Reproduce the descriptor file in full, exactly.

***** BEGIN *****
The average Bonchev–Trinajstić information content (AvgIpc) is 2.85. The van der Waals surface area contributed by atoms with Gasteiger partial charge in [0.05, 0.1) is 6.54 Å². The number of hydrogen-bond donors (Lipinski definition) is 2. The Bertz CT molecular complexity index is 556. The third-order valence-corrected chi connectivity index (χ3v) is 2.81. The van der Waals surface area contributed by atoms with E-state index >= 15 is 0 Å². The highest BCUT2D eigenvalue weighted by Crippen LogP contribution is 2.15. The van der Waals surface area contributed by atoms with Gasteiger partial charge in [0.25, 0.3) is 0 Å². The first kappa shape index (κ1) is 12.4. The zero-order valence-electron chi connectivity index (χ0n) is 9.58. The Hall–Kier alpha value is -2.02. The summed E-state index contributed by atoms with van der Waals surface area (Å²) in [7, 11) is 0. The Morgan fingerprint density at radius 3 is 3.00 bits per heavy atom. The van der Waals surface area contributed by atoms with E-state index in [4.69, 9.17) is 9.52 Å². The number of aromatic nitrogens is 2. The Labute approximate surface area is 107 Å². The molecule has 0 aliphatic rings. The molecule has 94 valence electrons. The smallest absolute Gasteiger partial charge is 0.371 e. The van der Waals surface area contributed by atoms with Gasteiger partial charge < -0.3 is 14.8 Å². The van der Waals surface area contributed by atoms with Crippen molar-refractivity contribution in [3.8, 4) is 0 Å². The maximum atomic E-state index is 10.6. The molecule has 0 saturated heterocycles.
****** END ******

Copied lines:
The average Bonchev–Trinajstić information content (AvgIpc) is 2.85. The van der Waals surface area contributed by atoms with Gasteiger partial charge in [0.05, 0.1) is 6.54 Å². The number of hydrogen-bond donors (Lipinski definition) is 2. The Bertz CT molecular complexity index is 556. The third-order valence-corrected chi connectivity index (χ3v) is 2.81. The van der Waals surface area contributed by atoms with E-state index >= 15 is 0 Å². The highest BCUT2D eigenvalue weighted by Crippen LogP contribution is 2.15. The van der Waals surface area contributed by atoms with Gasteiger partial charge in [0.25, 0.3) is 0 Å². The first kappa shape index (κ1) is 12.4. The zero-order valence-electron chi connectivity index (χ0n) is 9.58. The Hall–Kier alpha value is -2.02. The summed E-state index contributed by atoms with van der Waals surface area (Å²) in [7, 11) is 0. The Morgan fingerprint density at radius 3 is 3.00 bits per heavy atom. The van der Waals surface area contributed by atoms with E-state index in [4.69, 9.17) is 9.52 Å². The number of aromatic nitrogens is 2. The Labute approximate surface area is 107 Å². The molecule has 0 aliphatic rings. The molecule has 94 valence electrons. The smallest absolute Gasteiger partial charge is 0.371 e. The van der Waals surface area contributed by atoms with Gasteiger partial charge < -0.3 is 14.8 Å². The van der Waals surface area contributed by atoms with Crippen molar-refractivity contribution in [3.8, 4) is 0 Å². The maximum atomic E-state index is 10.6. The molecule has 0 saturated heterocycles.